For a hundred years
Lithuanians were used to the idea that the figure of an artist epitomises
the national spirit. The after-war wave of soviet globalisation only
reinforced the stature of an artist as a spokesman for the national
ideals. There was no clash between the fundamental values and the intrinsic
art values, therefore an individual man and the nation could coexist
in harmony. Art was instrumental in resisting violence in a non-violent
manner and stood for the nations passion to survive.
Yet after the explosion of freedom in 19881990, it is impossible
to see a clear picture. Over the last 10 years art has become a business
of professionals and a small circle of art consumers. At the same time,
hundreds and thousands of hearts are being lost. Among many reasons,
a key one is the acute infection of Postmodernism. It is foolish to
claim that Postmodernism mirrors the situation of a modern man. An average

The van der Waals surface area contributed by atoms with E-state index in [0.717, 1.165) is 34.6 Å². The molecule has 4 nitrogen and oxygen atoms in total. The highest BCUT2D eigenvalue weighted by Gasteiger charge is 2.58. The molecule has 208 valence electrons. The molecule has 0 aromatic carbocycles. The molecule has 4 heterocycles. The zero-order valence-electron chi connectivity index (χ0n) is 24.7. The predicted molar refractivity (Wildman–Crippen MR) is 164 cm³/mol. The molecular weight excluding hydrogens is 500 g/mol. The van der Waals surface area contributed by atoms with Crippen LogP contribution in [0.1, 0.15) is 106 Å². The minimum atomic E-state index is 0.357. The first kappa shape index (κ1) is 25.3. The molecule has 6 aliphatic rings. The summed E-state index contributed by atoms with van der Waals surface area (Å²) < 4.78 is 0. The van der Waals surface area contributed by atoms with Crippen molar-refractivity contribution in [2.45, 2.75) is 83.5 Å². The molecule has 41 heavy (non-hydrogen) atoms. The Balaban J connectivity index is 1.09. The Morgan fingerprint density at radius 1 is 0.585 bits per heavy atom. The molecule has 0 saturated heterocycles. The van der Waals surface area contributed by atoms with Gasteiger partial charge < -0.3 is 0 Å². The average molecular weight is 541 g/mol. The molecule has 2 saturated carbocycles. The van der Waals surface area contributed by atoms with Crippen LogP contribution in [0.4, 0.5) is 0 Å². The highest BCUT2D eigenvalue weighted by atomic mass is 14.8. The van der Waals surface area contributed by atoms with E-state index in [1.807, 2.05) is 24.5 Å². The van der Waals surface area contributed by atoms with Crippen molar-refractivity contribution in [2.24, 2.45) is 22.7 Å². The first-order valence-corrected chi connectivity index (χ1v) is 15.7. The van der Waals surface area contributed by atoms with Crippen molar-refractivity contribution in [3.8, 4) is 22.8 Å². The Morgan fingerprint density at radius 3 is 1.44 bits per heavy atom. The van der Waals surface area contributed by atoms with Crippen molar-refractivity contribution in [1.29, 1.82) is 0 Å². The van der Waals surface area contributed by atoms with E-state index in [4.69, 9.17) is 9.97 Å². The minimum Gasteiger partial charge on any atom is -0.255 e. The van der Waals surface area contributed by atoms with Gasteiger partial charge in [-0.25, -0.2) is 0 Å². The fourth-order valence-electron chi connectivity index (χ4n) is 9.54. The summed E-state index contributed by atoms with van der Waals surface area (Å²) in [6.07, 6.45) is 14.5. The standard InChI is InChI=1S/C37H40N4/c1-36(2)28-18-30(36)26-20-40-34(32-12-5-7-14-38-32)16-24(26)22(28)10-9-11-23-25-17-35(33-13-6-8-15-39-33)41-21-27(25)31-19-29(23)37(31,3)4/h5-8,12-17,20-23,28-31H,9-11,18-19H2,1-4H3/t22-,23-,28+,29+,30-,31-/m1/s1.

or normal man is so alienated from his soul that he is
scared even to look into it. The gap between man and his identity is
a gap separating epochs. Postmodernism installs itself in this gap with
its power of shock and its principle anything goes. Yet
then everything becomes boring, and at this moment truth disappears.
Artists in this situation have nothing else to do, but offer themselves
for sale. Luckily, we have failed to create our brand name, which is
what the West cares for most, and the capitalist market is already full.
If we defy the market philosophy of Postmodernism, we might be interesting
and needed. Every artist depends on the soil which has nourished him,
he transforms it in his art, but the original remains recognizable.
Lithuanian art has to take inspiration from Lithuanian literature, which
is in a better situation today. Art and literature are the two citadels
which we have to defend to the end, otherwise there is not much left
for us to do.